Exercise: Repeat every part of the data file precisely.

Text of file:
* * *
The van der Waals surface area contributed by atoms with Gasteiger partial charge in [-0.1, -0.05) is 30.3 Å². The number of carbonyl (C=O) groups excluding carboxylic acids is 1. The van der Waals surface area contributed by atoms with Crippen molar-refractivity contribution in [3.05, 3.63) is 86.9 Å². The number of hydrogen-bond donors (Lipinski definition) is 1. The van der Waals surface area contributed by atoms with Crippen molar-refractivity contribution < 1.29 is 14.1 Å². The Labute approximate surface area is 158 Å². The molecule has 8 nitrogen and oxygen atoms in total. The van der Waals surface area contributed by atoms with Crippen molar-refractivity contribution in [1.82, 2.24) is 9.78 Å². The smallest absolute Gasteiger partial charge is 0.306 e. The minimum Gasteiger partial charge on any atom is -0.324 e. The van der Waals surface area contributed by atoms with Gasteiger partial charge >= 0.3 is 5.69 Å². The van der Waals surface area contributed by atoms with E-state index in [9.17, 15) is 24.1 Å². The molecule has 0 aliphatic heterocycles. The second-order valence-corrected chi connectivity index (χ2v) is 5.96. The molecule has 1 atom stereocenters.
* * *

The van der Waals surface area contributed by atoms with Gasteiger partial charge in [-0.1, -0.05) is 30.3 Å². The number of carbonyl (C=O) groups excluding carboxylic acids is 1. The van der Waals surface area contributed by atoms with Crippen molar-refractivity contribution in [3.05, 3.63) is 86.9 Å². The number of hydrogen-bond donors (Lipinski definition) is 1. The van der Waals surface area contributed by atoms with Crippen molar-refractivity contribution < 1.29 is 14.1 Å². The Labute approximate surface area is 158 Å². The molecule has 8 nitrogen and oxygen atoms in total. The van der Waals surface area contributed by atoms with Crippen molar-refractivity contribution in [1.82, 2.24) is 9.78 Å². The smallest absolute Gasteiger partial charge is 0.306 e. The minimum Gasteiger partial charge on any atom is -0.324 e. The van der Waals surface area contributed by atoms with Gasteiger partial charge >= 0.3 is 5.69 Å². The van der Waals surface area contributed by atoms with E-state index in [9.17, 15) is 24.1 Å². The molecule has 0 aliphatic heterocycles. The second-order valence-corrected chi connectivity index (χ2v) is 5.96. The molecule has 1 atom stereocenters.